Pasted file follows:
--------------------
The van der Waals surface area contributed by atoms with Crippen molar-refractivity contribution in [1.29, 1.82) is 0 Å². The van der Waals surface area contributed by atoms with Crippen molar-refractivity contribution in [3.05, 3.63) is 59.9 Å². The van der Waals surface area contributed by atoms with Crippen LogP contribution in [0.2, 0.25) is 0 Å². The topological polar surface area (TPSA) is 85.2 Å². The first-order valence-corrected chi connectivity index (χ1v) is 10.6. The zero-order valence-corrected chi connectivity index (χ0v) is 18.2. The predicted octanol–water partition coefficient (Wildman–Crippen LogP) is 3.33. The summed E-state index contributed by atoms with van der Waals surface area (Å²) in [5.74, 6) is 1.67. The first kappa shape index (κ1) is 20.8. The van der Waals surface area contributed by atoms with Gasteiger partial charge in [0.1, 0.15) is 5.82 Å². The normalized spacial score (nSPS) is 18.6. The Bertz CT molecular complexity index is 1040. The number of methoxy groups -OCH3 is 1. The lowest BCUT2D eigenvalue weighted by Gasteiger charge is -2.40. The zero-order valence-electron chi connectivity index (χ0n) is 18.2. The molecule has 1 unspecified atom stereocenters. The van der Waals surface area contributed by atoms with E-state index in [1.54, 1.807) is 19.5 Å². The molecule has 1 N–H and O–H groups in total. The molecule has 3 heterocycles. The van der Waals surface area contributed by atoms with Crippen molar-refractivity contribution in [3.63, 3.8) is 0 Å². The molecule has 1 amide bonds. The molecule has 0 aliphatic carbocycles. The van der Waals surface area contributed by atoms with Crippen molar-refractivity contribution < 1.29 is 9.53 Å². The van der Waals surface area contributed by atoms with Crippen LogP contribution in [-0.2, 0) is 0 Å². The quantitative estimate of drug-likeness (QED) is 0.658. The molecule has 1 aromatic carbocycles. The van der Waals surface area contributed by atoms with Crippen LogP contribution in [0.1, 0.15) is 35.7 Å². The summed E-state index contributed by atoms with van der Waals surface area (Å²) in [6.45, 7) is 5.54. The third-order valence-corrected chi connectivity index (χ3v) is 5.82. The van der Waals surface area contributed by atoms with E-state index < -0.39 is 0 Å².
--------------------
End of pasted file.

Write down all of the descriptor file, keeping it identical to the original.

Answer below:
The van der Waals surface area contributed by atoms with Crippen molar-refractivity contribution in [1.29, 1.82) is 0 Å². The van der Waals surface area contributed by atoms with Crippen molar-refractivity contribution in [3.05, 3.63) is 59.9 Å². The van der Waals surface area contributed by atoms with Crippen LogP contribution in [0.2, 0.25) is 0 Å². The topological polar surface area (TPSA) is 85.2 Å². The first-order valence-corrected chi connectivity index (χ1v) is 10.6. The zero-order valence-corrected chi connectivity index (χ0v) is 18.2. The predicted octanol–water partition coefficient (Wildman–Crippen LogP) is 3.33. The summed E-state index contributed by atoms with van der Waals surface area (Å²) in [5.74, 6) is 1.67. The first kappa shape index (κ1) is 20.8. The van der Waals surface area contributed by atoms with Gasteiger partial charge in [0.1, 0.15) is 5.82 Å². The normalized spacial score (nSPS) is 18.6. The Bertz CT molecular complexity index is 1040. The number of methoxy groups -OCH3 is 1. The lowest BCUT2D eigenvalue weighted by Gasteiger charge is -2.40. The zero-order valence-electron chi connectivity index (χ0n) is 18.2. The molecule has 1 unspecified atom stereocenters. The van der Waals surface area contributed by atoms with E-state index in [1.54, 1.807) is 19.5 Å². The molecule has 1 N–H and O–H groups in total. The molecule has 3 heterocycles. The van der Waals surface area contributed by atoms with Crippen molar-refractivity contribution in [3.63, 3.8) is 0 Å². The molecule has 1 amide bonds. The molecule has 0 aliphatic carbocycles. The van der Waals surface area contributed by atoms with Crippen molar-refractivity contribution < 1.29 is 9.53 Å². The van der Waals surface area contributed by atoms with Crippen LogP contribution in [-0.2, 0) is 0 Å². The quantitative estimate of drug-likeness (QED) is 0.658. The molecule has 1 aromatic carbocycles. The van der Waals surface area contributed by atoms with Crippen LogP contribution in [0.1, 0.15) is 35.7 Å². The summed E-state index contributed by atoms with van der Waals surface area (Å²) in [6.45, 7) is 5.54. The third-order valence-corrected chi connectivity index (χ3v) is 5.82. The van der Waals surface area contributed by atoms with E-state index < -0.39 is 0 Å².